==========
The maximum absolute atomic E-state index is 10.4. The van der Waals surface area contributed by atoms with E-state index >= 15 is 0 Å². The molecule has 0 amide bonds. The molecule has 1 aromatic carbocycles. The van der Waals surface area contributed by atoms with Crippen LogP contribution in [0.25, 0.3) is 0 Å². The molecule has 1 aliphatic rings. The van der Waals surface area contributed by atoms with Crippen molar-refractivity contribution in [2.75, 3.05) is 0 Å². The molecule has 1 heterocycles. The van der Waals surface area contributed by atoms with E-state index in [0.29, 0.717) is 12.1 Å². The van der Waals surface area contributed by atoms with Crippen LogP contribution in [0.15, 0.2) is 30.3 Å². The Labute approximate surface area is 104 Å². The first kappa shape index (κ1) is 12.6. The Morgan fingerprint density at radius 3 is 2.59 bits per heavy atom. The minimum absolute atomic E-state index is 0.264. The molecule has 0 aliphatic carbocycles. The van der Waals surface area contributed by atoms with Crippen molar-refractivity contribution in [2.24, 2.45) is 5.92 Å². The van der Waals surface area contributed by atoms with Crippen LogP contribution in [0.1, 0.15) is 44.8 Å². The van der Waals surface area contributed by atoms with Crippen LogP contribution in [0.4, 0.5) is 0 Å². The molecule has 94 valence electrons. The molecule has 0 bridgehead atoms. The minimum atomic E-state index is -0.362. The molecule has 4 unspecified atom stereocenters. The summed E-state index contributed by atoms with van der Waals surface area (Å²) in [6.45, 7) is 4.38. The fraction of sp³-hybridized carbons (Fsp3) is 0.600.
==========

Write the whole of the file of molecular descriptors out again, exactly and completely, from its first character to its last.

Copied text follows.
The maximum absolute atomic E-state index is 10.4. The van der Waals surface area contributed by atoms with E-state index >= 15 is 0 Å². The molecule has 0 amide bonds. The molecule has 1 aromatic carbocycles. The van der Waals surface area contributed by atoms with Crippen LogP contribution in [0.25, 0.3) is 0 Å². The molecule has 1 aliphatic rings. The van der Waals surface area contributed by atoms with Crippen molar-refractivity contribution in [2.75, 3.05) is 0 Å². The molecule has 1 heterocycles. The van der Waals surface area contributed by atoms with E-state index in [0.29, 0.717) is 12.1 Å². The van der Waals surface area contributed by atoms with Crippen LogP contribution in [0.15, 0.2) is 30.3 Å². The Labute approximate surface area is 104 Å². The first kappa shape index (κ1) is 12.6. The Morgan fingerprint density at radius 3 is 2.59 bits per heavy atom. The minimum absolute atomic E-state index is 0.264. The molecule has 0 aliphatic carbocycles. The van der Waals surface area contributed by atoms with Crippen molar-refractivity contribution in [2.24, 2.45) is 5.92 Å². The van der Waals surface area contributed by atoms with Crippen LogP contribution in [0.1, 0.15) is 44.8 Å². The van der Waals surface area contributed by atoms with Crippen LogP contribution in [0.4, 0.5) is 0 Å². The molecule has 94 valence electrons. The molecule has 0 bridgehead atoms. The minimum atomic E-state index is -0.362. The molecule has 4 unspecified atom stereocenters. The summed E-state index contributed by atoms with van der Waals surface area (Å²) in [6.45, 7) is 4.38. The fraction of sp³-hybridized carbons (Fsp3) is 0.600.